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Understanding the relationship among allergies, asthma, and indoor air allergen triggers increasingly require use of standardized and evidence based exposure assessment methods. Exposure assessment for common indoor allergens, however, is often limited by use of surface in place of air sampling for a variety of reasons. Chief among them is that many indoor allergens settle to the ground quickly after being released. Another reason for the wide-spread use of surface over air sampling for indoor air allergens is that air sampling is typically performed over a limited time frame and plausibly cannot capture a composite of exposure that a surface sample can. Protocols have been developed to collect surface borne allergen in several US wide-national studies, and while these samplers may provide an adequate means to correlate composite dust mass or allergens to some specific health outcomes, there is still a lack of evidence to support their adoption on the basis of several criteria which stem from theoretical and evidence based considerations. To become more valuable tools to risk assessment, epidemiological studies, and environmental intervention, surface sampling methods should be constructed using basic principles of particle behavior on surfaces as well as in the air. Criteria need to be developed from these principles and studies that address these criteria should be used or developed to enable the creation of performance-based standards. This paper is a review of the literature, which highlights surface sampling methods that have taken this theory- or evidence-based approach. After the review, a discussion is then developed on the current state-of-the-art surface sampling for indoor allergens. Recommendations are suggested for both future theoretical or empirical work necessary for devising performance standards for sampling and collecting surface borne-allergens.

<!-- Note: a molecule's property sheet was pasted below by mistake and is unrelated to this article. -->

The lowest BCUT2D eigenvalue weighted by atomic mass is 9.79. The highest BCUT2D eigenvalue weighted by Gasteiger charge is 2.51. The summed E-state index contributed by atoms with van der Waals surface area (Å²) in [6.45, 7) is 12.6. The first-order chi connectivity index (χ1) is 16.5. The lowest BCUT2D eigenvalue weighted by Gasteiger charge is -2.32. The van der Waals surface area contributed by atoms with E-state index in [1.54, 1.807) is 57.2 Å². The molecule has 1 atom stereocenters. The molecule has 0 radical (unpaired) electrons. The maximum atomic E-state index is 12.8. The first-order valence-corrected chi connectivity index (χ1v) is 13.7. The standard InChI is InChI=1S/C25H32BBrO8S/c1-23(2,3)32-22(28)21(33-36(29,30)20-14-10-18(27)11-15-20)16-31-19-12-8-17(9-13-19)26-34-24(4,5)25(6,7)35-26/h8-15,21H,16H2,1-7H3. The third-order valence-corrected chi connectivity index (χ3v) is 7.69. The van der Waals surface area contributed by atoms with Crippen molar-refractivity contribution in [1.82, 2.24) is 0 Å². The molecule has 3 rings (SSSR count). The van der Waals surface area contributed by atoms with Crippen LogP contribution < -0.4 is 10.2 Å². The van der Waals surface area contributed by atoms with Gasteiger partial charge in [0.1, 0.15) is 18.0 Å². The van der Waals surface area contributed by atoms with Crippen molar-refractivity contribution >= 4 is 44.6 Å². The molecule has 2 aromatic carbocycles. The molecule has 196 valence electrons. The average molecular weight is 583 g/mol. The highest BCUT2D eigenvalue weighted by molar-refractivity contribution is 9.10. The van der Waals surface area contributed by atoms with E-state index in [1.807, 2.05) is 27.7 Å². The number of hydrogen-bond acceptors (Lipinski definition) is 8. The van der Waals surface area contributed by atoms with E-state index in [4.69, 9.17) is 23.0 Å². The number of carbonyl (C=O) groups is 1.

surface, sampling, allergen, dust, resuspension, dust mite, mold, bacteria
Lewis, Roger D.
Saint Louis University School of Public Health, St Louis, Mo.
Washington University School of Engineering St. Louis, Mo.